All my life, I’ve always admired those ‘up with the sun’ morning people.
Though I do find that I’m more of an early bird than a night owl, a “morning person” is not what I would consider myself. Sleep is pretty much my biggest priority in life and anything that requires me to get up earlier than completely necessary is my idea of cruel and unusual punishment.
But when I saw that my usual fitness studio was hosting a “sunrise” workout challenge, I wanted to see if maybe I could change my early morning-avoidant ways. I would only have to wake up a couple hours earlier than normal, three days a week – how hard could it be?
Well, very. But I got through it and learned a few things along the way.
1. Make your mornings as easy as possible
Whether it’s filling up your water bottle the night before, or laying out your gym clothes, those little things really help when you’re tired AF and your mind is not operating at 100% just yet. Also, since I was already irritated from having to get up so early, I was truly thankful for Night Before Jasmine for not making things worse and forcing me to rush my morning routine.
2. It’s a great way to stay accountable to your goals
Many mornings, it was tempting to sleep through my alarm and conveniently “forget” about my class, but the idea of wasting money (which I absolutely hate) and a good workout got me out of bed every time. In comparison, I find it a lot easier to back out of a sweat sesh after work in favour of a last-minute hangout with friends or an event.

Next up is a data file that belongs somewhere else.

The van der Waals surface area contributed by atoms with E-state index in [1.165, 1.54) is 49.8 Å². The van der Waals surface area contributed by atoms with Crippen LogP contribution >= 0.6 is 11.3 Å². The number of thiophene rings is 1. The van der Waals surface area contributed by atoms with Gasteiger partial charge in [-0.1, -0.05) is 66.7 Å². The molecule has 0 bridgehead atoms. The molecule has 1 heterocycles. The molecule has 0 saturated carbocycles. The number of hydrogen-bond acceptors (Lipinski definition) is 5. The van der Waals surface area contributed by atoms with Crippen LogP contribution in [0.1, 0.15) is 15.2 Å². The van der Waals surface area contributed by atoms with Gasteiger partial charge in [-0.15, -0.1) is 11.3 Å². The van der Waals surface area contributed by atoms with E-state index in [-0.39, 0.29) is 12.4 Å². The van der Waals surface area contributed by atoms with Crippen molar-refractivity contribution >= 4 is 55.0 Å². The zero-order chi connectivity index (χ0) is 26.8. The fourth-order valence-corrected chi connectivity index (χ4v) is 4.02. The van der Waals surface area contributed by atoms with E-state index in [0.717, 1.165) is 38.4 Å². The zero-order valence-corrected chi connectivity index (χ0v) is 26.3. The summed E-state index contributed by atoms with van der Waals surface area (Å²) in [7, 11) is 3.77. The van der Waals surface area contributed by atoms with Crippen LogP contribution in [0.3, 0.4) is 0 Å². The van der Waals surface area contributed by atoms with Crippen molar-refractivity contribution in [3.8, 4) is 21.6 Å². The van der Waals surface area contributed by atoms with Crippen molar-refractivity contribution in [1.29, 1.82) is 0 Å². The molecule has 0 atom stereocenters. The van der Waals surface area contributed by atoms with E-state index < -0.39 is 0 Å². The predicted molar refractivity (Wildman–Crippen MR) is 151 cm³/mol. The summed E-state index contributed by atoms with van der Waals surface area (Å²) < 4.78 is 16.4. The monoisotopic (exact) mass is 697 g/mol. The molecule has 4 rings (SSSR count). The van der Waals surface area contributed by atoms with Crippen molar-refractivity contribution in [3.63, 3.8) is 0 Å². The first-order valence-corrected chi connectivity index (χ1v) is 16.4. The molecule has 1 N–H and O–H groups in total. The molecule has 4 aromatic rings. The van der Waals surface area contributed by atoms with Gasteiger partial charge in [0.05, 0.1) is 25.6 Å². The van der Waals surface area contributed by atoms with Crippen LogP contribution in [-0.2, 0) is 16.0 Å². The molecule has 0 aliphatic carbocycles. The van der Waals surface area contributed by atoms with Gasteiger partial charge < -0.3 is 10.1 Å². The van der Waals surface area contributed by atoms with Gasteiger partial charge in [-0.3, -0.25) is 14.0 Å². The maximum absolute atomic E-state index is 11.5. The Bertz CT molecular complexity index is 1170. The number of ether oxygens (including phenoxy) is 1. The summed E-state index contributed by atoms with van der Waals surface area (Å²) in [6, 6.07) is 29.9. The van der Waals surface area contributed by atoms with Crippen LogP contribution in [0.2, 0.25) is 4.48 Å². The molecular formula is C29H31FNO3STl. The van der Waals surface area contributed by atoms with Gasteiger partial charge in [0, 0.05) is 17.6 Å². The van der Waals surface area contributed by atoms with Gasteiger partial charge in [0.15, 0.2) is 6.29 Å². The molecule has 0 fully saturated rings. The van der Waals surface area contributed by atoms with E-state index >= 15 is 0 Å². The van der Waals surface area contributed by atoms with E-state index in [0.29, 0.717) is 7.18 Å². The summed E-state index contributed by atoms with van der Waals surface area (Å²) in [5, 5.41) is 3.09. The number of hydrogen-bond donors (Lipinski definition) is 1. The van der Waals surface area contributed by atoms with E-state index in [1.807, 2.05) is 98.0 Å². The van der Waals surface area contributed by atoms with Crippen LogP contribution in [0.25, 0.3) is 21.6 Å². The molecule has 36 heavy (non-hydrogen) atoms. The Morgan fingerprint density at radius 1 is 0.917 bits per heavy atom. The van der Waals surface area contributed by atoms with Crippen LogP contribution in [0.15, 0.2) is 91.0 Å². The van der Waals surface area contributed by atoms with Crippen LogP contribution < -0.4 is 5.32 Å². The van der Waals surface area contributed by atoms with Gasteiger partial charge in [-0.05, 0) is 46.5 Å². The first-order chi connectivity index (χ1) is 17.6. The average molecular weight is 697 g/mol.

3. That morning workout energy boost doesn’t last long
Usually, I exercise after work and flop on the couch until it’s time for bed, so trying to retrain my brain to work for eight hours after was challenging. Coffee has been a huge saviour, as well as the smug feeling I get from knowing I got my workout in for the day and it’s not even 8:30. Whatever works, right?
4. Fuelling up (before and after) is even more important
I know a lot of morning fitness types split their breakfast into two meals so they’re not working out on an empty stomach, and I found this method worked for me too. While it’s no fun to choke down a dry Kashi bar in a dark kitchen at 6am, it sure beats fainting halfway through a cardio barre class.
5. Life happens and that’s okay
Thanks to a super fun cold I was battling in week two, I ended up missing a class. The perfectionist in me felt pretty bummed that I wouldn’t have a spotless 12/12 record at the end of the challenge, but I knew that staying home and resting was way better than half-assing a workout and getting everybody sick.
6. You will turn into an old lady
The only way to make sure that you don’t wake up feeling like a vampire getting its coffin cracked open for the first time is to pair those early mornings with equally early bed times. You will feel like you’re 23 going on 83 but sometimes, a girl’s gotta do what a girl’s gotta do.
7. You won’t magically turn into a morning person
I thought that by week four, I would be a total Sunrise Challenge warrior, bouncing out of bed to head to class. The reality: I was still just as sleepy and caffeine-dependent as I was when I started, just with a little more muscle definition.
But that doesn’t mean my challenge was a total failure. As a friend of mine loves to say, “If you’re not laughing, you’re learning” and I certainly learned a lot. It’s good to push yourself out of your comfort zone every now and again. For the most part, I will be returning to my typical post-five p.m. workout time slot, but I now know that a crack-of-dawn workout isn’t as crazy or scary of an idea as I once thought it was.